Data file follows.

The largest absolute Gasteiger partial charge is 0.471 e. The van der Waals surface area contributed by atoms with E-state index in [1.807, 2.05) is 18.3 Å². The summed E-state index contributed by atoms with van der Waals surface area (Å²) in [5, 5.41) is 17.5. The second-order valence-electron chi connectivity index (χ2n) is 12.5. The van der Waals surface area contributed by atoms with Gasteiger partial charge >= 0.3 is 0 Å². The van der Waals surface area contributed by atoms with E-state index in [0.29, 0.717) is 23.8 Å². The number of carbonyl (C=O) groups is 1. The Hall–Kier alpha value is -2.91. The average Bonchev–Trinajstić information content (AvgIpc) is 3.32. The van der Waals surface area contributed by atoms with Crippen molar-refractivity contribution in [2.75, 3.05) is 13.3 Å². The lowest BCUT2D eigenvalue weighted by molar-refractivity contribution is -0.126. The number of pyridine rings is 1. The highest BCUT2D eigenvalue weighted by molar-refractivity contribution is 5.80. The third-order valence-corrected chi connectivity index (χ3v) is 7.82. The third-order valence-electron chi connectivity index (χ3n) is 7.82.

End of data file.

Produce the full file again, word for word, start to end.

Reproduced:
The largest absolute Gasteiger partial charge is 0.471 e. The van der Waals surface area contributed by atoms with E-state index in [1.807, 2.05) is 18.3 Å². The summed E-state index contributed by atoms with van der Waals surface area (Å²) in [5, 5.41) is 17.5. The second-order valence-electron chi connectivity index (χ2n) is 12.5. The van der Waals surface area contributed by atoms with Gasteiger partial charge >= 0.3 is 0 Å². The van der Waals surface area contributed by atoms with E-state index in [0.29, 0.717) is 23.8 Å². The number of carbonyl (C=O) groups is 1. The Hall–Kier alpha value is -2.91. The average Bonchev–Trinajstić information content (AvgIpc) is 3.32. The van der Waals surface area contributed by atoms with Crippen molar-refractivity contribution in [2.75, 3.05) is 13.3 Å². The lowest BCUT2D eigenvalue weighted by molar-refractivity contribution is -0.126. The number of pyridine rings is 1. The highest BCUT2D eigenvalue weighted by molar-refractivity contribution is 5.80. The third-order valence-corrected chi connectivity index (χ3v) is 7.82. The third-order valence-electron chi connectivity index (χ3n) is 7.82.